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NIOSH Hearing Loss Research Program Review NIOSH Publications on Noise and Hearing The National Academies - Advisors to the Nation on Science, Engineering, and Medicine

What does the HLR Program Do?

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Research Goal 1

Research Goal 2

Research Goal 3

Research Goal 4

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R&D Portfolio - Research Goal 3 : Develop Engineering Controls to Reduce Noise Exposures

Application of engineering noise controls is the most desirable approach to reducing exposure to noise in the workplace and the noise induced hearing loss that often results. Engineering noise controls reduce or eliminate the noise at its source and insure that workers are not overexposed. Other approaches to reducing exposure, such as administrative controls and personal protection, are less effective because they rely on human actions.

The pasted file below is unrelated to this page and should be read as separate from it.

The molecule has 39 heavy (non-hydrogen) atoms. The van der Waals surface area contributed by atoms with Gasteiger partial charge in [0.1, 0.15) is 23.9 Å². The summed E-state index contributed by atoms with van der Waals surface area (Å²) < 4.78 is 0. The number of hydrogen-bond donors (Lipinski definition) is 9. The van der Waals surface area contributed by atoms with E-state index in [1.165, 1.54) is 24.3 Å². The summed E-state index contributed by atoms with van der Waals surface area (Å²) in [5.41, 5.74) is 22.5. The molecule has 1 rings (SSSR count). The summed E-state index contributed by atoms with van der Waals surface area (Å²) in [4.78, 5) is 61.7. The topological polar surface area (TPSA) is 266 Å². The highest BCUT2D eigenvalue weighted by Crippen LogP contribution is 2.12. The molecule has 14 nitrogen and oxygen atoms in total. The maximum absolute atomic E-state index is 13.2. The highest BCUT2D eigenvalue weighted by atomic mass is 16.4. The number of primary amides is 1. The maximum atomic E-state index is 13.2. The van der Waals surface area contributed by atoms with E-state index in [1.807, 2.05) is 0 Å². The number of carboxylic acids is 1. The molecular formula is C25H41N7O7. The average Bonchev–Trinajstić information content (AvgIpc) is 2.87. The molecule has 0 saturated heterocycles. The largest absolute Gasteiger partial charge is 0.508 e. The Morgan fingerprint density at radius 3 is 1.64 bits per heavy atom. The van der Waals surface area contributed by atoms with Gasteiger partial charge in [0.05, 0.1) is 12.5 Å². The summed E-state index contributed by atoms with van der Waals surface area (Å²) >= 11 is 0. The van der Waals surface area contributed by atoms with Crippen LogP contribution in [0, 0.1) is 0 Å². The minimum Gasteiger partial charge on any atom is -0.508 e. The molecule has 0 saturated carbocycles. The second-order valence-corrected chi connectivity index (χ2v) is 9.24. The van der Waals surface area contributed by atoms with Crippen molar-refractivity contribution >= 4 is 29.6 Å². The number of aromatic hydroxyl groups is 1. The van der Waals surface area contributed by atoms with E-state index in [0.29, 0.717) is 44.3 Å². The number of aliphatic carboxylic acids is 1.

NIHL occurs across all industries but has the highest incidence in the construction and mining industries where over 3.3 million workers are exposed to damaging noise levels. NIHL is the most prevalent occupational disease in these industries. For example, approximately 50% of construction workers, 90% of coal miners, and 49% of metal/nonmetal miners exhibit a hearing loss by the age of 50.[1],[2],3 in contrast, only 10% of the non-occupational-noise exposed population have a hearing impairment at that age.[3]

In the mining industry, the use of heavy equipment, the drilling of rock and the confined work environment are some of the factors that contribute to high levels of noise exposure. Eighty percent of the nation’s miners work in an environment where the time weighted average (TWA) noise exposure exceeds 85 dB(A). Moreover, 25% of theminers are exposed to a TWA that exceeds 90 dB(A), the PEL.